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The obverse of this coin showcases Liberty facing to the left, encircled by 13 stars, with her hair gracefully cascading down her shoulder. Her crown, known as the coronet, features the word "LIBERTY" in raised relief, while the date is positioned at the lower part of the design. The image of Liberty in this portrait is a modified version inspired by a Greco-Roman statue that deeply impressed the coin's designer, James Longacre. On the reverse side, you'll find an eagle with its wings elegantly outstretched, bearing a Union shield placed over its chest. The eagle clutches an olive branch in its right talon and firmly grasps a bundle of arrows in its left talon. Above the eagle's head, there is an oval arrangement of 13 stars along with a radiating pattern. The denomination is indicated at the bottom as "TWENTY D." The presence of double scrolls flanking the shield is Longacre's nod to the double eagle denomination. The left scroll bears the inscription "E PLURIBUS" in relief, while the right scroll displays "UNUM," also in relief.
Type 1 Liberty Head Double Eagles were minted annually from 1850 to 1866, and this series contains a plethora of rare coins. Every Mint-state example is considered at least scarce, with most falling into the rare category, and a substantial number classified as very rare. The branch Mint issues, in particular, are exceptionally scarce, with New Orleans releases ranking among the scarcest within the series. Notably, a significant portion of the 1861 New Orleans issue was produced during the period of Confederate authority. Unfortunately, distinguishing between coins struck by the United States and those struck by the Confederate States is an impossible task. According to Breen, it is estimated that approximately 71% of the total mintage was produced under Confederate authority, suggesting that any collector in possession of an 1861-O specimen likely holds a coin struck while the Confederate flag was flying over the Mint.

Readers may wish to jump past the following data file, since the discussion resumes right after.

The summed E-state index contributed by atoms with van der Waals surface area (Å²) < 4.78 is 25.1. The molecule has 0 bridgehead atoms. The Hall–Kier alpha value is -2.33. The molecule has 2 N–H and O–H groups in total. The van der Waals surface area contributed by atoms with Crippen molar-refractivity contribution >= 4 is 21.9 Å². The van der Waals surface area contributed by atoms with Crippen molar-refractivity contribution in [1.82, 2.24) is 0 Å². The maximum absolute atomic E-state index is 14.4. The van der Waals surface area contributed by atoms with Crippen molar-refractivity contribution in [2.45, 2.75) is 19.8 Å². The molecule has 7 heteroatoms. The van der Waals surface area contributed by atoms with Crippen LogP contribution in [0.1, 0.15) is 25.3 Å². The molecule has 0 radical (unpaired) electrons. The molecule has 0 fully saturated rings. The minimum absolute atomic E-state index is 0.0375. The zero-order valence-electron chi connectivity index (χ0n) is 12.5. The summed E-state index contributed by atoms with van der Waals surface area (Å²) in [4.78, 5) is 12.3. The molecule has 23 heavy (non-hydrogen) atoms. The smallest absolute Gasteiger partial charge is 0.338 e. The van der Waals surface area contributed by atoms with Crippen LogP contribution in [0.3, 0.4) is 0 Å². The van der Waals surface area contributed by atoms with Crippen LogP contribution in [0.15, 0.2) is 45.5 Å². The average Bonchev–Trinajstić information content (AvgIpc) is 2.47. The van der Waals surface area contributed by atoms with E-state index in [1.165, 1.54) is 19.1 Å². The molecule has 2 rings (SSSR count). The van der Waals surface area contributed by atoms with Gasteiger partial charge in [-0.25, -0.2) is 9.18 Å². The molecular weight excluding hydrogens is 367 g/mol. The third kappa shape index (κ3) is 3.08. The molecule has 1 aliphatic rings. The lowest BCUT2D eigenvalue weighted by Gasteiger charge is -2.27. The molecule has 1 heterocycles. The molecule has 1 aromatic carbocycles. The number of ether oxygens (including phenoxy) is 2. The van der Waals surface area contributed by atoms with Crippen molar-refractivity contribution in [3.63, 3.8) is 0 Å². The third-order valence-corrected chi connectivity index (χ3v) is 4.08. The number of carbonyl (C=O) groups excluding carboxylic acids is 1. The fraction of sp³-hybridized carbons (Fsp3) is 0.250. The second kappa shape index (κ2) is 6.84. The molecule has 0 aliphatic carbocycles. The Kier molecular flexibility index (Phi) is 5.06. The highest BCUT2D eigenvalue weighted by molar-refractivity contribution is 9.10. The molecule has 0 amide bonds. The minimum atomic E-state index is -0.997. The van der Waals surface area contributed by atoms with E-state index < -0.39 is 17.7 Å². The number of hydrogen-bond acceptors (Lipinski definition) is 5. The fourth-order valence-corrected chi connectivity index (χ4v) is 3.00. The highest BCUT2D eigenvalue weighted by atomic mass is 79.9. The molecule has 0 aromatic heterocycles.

Achieving legendary status is the 1861 Paquet Reverse edition. In that year, Mint Engraver Anthony Paquet introduced modifications to the reverse design, most notably altering the lettering and the rim. Paquet's version featured more elongated and slender letters, with a considerably narrower border compared to the original Longacre design. Despite its artistic appeal, it quickly became evident that these changes were impractical. The narrow rim failed to adequately protect the design from wear, and the altered design resulted in premature die breakage. The Mint Director promptly ordered the reinstatement of the old reverse and, via telegram, instructed the San Francisco Mint to cease using the new design. Only two Paquet Reverse specimens from the Philadelphia Mint are known to exist, while San Francisco Mint coins, with a mintage of 19,250 before cessation, occasionally become available. They are highly sought after and carry a premium value beyond what their mintage figures might suggest.
A LITTLE STICKER MAKES A BIG DIFFERENCE.
Within each number of the coin grading scale is a small range of condition from low-end to high-end. Certified coins of the same grade can be of varying quality. Many of today’s collectors want coins that are solid or premium quality for their assigned grade. CAC holds coins to a higher standard so you can be confident in the value of yours. We verify previously graded coins … and award our sticker only to those coins that meet the standard for today’s selective buyer.
WHAT THE CAC STICKER MEANS:
Verified. Your coin has been verified as meeting the standard for strict quality within its grade.
Guaranteed. CAC stands behind our verification.
THE CAC STICKER IS BACKED BY EXPERIENCE.
CAC was founded by leading members of the numismatic community, including John Albanese, a respected authority on coin grading and the rare coin market.
The pricing quoted on this page is based on the current market price for this precious metal, which constantly fluctuates and we continuously update from 7 a.m. – 5 p.m. CT, Monday through Friday.
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